It’s strange, but Galactica seems off its game in one key area — that being dialogue. Especially in part one (written by Michael Taylor; part two was shared between Ron Moore and Mark Verheiden and the difference is visible), the people responsible for putting together the script have lost their use of subtlety. A good example of this is the scene in part one where Baltar, Lampkin and Lee Adama sit in a back room somewhere discussing Laura Roslyn’s testimony. Although the scene is well acted, the dialogue the actors are forced to carry amounts to a lot of obvious statements, delivered as portentously as possible. Lee Adama’s conversation with his father and their subsequent falling out is similarly off, carried by the actors to get through the poor dialogue and the frankly out-of-character moves both characters are forced to make.
It’s possible that this may have been a problem for some time, and it’s only coming to light now because of the run of dialogue-heavy episodes. Either way, it’s a serious disadvantage to the program. The engine that used to be firing on all cylinders is now misfiring on dialogue. The result is a sputtering car.
But at least Crossroads had plot. The car’s drivers seem to know where they are going. Indeed, in terms of knowing where the series is going, the show’s writers showed that they know where the series has been. The highlight of Baltar’s trial comes when Lee Adama takes the stand and goes on an impassioned rant about how the system he believes so strongly in can no longer stand in the face of desperate ingenuity. (An exceptionally well-played scene which, nicely, draws a very mixed reaction from the crowd in attendance) In that moment, Lee lays out everything he has done in past three years that keeps him up at night.
(Except shooting the guy in Black Market, but perhaps Lee thinks that guy had it coming to him. More than a few members of the audience would agree)
This is the best part about the trial by far — the defense’s case rests on the accusation that Baltar shouldn’t be singled out because everybody is guilty. They’re guilty of surviving in place of billions of dead friends and loved ones. More than the constant stress, close quarters or dwindling resources, this most threatens the sanity of the fleet: survivor guilt.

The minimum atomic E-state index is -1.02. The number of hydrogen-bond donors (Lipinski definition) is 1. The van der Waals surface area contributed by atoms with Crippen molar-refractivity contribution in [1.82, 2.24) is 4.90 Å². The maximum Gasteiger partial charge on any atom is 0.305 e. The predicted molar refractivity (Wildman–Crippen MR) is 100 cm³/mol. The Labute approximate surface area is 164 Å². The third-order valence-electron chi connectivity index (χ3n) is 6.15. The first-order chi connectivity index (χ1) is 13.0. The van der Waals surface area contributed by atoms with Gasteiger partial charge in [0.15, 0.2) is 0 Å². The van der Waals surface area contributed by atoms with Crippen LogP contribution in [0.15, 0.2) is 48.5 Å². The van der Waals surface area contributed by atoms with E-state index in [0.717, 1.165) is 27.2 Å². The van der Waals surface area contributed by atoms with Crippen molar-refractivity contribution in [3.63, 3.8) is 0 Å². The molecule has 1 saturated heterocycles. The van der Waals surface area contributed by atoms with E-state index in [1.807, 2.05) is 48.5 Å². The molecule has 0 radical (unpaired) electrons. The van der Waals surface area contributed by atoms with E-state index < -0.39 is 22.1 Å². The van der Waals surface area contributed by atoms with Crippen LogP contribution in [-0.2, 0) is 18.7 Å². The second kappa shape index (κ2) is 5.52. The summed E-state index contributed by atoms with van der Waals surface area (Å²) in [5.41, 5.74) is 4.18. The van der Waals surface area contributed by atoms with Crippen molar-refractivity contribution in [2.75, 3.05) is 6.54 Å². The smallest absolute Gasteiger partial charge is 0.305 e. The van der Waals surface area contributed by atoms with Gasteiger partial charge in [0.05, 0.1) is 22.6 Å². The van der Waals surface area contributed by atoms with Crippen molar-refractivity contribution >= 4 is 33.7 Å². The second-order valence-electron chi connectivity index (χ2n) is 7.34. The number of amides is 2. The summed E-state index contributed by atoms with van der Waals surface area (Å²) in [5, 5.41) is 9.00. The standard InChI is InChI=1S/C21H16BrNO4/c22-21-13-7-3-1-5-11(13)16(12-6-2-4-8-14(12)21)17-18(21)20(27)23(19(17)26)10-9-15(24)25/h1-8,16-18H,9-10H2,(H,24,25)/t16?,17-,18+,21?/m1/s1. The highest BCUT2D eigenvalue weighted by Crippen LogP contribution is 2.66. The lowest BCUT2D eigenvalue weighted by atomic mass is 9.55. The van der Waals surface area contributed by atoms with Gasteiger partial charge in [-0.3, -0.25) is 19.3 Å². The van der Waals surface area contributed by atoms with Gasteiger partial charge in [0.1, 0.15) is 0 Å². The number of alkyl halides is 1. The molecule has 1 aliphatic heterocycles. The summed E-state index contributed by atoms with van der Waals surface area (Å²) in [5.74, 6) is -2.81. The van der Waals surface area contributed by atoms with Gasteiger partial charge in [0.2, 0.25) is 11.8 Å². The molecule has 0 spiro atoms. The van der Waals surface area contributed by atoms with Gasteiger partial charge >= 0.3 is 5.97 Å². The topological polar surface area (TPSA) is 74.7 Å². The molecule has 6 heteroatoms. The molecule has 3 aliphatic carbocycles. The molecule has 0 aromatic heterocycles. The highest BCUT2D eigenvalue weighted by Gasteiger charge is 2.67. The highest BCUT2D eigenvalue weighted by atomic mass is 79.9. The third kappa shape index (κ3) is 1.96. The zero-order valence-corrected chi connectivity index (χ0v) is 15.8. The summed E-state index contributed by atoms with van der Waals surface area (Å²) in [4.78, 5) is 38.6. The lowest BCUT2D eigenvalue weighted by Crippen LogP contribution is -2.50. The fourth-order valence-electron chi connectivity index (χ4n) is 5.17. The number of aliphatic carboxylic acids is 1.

In this respect, the finale’s turn of events could not come at a better time for the rag-tag remains of humanity. Key previous episodes, including the much maligned The Woman King highlight humanity at the end of its rope. Lee’s speech says something which is probably obvious but which nobody in the fleet will admit: there is no human race anymore. Civilization is dead.
Assume for a moment that the refugees find Earth. All we have coming Earth’s way are a bunch of survivors the numbers of whom, if compared to the original population of the twelve colonies before the Cylon attack, would round to zero. If Earth is a lost colony untouched by Cylons, it likely has a civilization of its own and a population in the billions. It would take the 40,000 refugees and assimilate them. Capricans and Saggitarons alike would just become Earthists. Whatever high-minded goals these humans have of maintaining their distinct culture are doomed to failure, so the only goal now can be to survive. And that’s not enough to be human.
And that’s assuming that there is something waiting for them on Earth. And that’s the best assumption the rag-tag remnants of humanity can hope for, that there are people ready to take in the refugees and assimilate them into the native culture.
And as the final ten minutes show, something might well be waiting for them at Earth. Something completely unexpected.
- Okay, given that Tigh, Anders, Tory and Tyroll are all hearing the same song, an Earth song, it’s understandable that they might think they were Cylons, but I suspect the reality is something different. Obviously what they are hearing is connected to Earth, and the only way this could be related to the Cylons, or even the five final models of the Cylons is if we were Cylons.
- Besides, humanoid or not, have the Cylons ever been interested in music?
- The fleet-wide power outage must be significant. What’s more significant, however, is that Roslyn anticipated it. Why just her?
- Anybody notice that Romo’s magically appearing cat from The Son Also Rises wasn’t anywhere to be seen in the two-parter? Anybody even care? Everybody see the further evidence that some of the writers have decided to throw things at the wall and see what sticks?
- Incidentally, I forget, but did we see any sign of the Cylon fleet shooting at the humans as this episode drew to a close? I don’t think so. Indeed, I don’t think we saw any Cylon images, except for the basestars during the long pullout. This is atypical of a Cylon attack, wherein fighters are launched within seconds of the basestar’s arrival. And given that Kara Thrace just happens to show up at this moment suggests that she’s with them. And that suggests that these Cylons have nothing to do with the Cylons that have been chasing the humans up to this point (for, you see, Caprica Six seems as in the dark as the rest of the human fleet, and her dream sequence suggests that the final five models of the Cylons are something that she personally has to fear.
- My wacky prediction for the opening of the fourth season? The Cylons the trailing raptor spotted in part one of Crossroads are not the same fleet of Cylons that ambushes the humans at the Ionian nebula. And we’ll know this when the first set of Cylons shows up, and the second set of Cylons blows them to smithereens.